Journal of Psychiatric Research, 160, 163-170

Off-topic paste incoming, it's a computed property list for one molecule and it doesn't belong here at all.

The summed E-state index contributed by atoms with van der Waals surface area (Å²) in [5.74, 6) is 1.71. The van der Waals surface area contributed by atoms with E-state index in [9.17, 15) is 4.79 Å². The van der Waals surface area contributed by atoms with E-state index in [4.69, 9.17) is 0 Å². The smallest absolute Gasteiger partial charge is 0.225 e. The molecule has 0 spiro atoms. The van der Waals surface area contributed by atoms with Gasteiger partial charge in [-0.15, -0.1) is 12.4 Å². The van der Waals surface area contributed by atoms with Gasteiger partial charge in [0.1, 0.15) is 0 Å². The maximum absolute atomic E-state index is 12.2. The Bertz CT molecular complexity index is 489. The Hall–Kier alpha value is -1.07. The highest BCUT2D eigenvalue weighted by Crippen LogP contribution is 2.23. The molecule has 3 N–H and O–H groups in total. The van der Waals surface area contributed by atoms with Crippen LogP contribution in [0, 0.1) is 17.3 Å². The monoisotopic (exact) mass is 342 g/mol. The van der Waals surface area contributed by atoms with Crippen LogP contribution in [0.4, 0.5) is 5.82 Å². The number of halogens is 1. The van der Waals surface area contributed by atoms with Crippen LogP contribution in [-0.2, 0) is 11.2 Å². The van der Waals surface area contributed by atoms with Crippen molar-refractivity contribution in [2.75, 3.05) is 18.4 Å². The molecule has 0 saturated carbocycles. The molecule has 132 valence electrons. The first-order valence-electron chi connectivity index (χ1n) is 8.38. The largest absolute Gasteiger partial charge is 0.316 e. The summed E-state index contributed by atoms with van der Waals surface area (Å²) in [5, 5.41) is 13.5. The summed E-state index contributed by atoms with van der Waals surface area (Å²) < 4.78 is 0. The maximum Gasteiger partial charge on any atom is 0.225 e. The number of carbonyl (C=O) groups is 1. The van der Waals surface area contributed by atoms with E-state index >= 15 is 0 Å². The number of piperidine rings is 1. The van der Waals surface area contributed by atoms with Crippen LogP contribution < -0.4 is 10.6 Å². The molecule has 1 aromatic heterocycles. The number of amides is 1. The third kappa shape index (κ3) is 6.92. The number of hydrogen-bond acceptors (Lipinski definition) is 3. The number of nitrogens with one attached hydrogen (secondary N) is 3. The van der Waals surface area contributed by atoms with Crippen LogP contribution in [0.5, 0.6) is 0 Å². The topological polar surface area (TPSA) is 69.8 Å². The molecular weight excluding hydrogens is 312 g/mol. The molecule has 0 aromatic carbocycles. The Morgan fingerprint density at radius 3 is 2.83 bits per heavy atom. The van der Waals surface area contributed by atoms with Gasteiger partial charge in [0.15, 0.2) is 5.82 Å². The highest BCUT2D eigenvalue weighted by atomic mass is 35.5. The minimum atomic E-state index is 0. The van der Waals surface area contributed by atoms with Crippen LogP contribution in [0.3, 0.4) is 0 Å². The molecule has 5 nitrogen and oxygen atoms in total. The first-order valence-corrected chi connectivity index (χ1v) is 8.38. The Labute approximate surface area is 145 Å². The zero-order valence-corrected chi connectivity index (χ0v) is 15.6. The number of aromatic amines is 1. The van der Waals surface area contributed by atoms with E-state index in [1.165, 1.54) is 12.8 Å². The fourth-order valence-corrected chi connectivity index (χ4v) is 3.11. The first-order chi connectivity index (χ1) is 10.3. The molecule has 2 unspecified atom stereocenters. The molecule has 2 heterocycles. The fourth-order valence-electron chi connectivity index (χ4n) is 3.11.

Military service members are at increased risk for suicide, but there are few strategies for detecting those who are at highest risk after a deployment. Using all available data collected from 4119 Military service members before and after their deployment to Iraq for Operation Iraqi Freedom, we tested whether predeployment characteristics clustered together to predict postdeployment suicidal risk. Latent class analysis showed that three classes best characterized the sample at predeployment. Class 1 had significantly higher scores on PTSD severity pre- and postdeployment than Classes 2 and 3 (Ps < .001). At postdeployment, Class 1 also had a greater proportion of endorsement of lifetime and past year suicidal ideation than Classes 2 and 3 (Ps < .05) and a greater proportion of lifetime suicide attempts than Class 3 (P < .001). Class 1 also had a greater proportion of endorsement of past-30-days intention to act on suicidal thoughts than Classes 2 and 3 (Ps < .05) and past-30-days specific plan for suicide than Classes 2 and 3 (Ps < .05). The study showed that based only on predeployment data, it is possible to determine which service members might be at highest risk for suicidal ideation and behavior at postdeployment.